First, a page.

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By Derf Johnson

The gridlock that’s stalled virtually every attempt at Congressional reform of the 1872 General Mining Act has not gone away. And now, the failure to modernize the laws governing mineral extraction on public lands is taking center stage again. There is steadily increasing bipartisan pressure to ramp up mineral production in the U.S. and avoid geopolitical consequences of relying on fuel imports. This, coupled with a steady drumbeat by industry and its lobbyists that shifting to renewable energy “requires mining more metals,” has led us to a critical moment of decision and some potentially big policy reforms.

Any new mining activity must be done “correctly” so that the water and the land, and the communities dependent upon these natural amenities, are adequately protected. But without Congressional action, the options are limited, which only elevates the importance of the Department of the Interior’s recent announcement that it is forming an “interagency working group to gather information and develop recommendations for improving Federal hardrock mining regulations, laws, and permitting processes, and is inviting public comments.” Comments on how to reform mining on public lands can be submitted here: www.regulations.gov/document/DOI-2022-0003-0001.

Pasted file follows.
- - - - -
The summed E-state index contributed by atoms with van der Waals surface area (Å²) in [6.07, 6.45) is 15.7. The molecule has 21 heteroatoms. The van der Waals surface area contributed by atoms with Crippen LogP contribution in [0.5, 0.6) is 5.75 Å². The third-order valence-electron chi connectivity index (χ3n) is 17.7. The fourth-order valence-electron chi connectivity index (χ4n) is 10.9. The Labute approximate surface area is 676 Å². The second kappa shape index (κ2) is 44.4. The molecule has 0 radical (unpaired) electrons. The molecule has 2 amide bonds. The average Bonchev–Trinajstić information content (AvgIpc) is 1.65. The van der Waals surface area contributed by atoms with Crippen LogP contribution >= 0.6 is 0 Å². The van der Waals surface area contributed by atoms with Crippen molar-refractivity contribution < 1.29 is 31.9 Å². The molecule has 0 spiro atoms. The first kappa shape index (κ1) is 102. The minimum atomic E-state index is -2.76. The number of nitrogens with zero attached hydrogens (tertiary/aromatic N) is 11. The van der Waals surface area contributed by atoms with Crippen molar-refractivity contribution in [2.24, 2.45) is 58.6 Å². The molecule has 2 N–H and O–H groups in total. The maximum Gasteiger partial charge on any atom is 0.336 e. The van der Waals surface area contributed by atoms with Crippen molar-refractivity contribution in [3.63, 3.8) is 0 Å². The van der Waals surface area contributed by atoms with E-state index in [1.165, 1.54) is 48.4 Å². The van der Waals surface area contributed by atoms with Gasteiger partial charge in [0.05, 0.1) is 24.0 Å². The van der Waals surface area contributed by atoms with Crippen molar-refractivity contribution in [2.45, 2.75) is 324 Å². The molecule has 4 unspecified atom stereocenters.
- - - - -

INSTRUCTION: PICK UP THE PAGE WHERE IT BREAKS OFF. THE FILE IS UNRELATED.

In addition, the working group will also host a series of roundtables for different stakeholder groups. The dates are yet to be announced, but we highly encourage your comments and participation when the roundtables happen. This may be a once-in-a-generation chance to achieve some significant reforms, and so the working group needs to hear from you!


This article was published in the June 2022 issue of Down To Earth. 

Read the full issue here.


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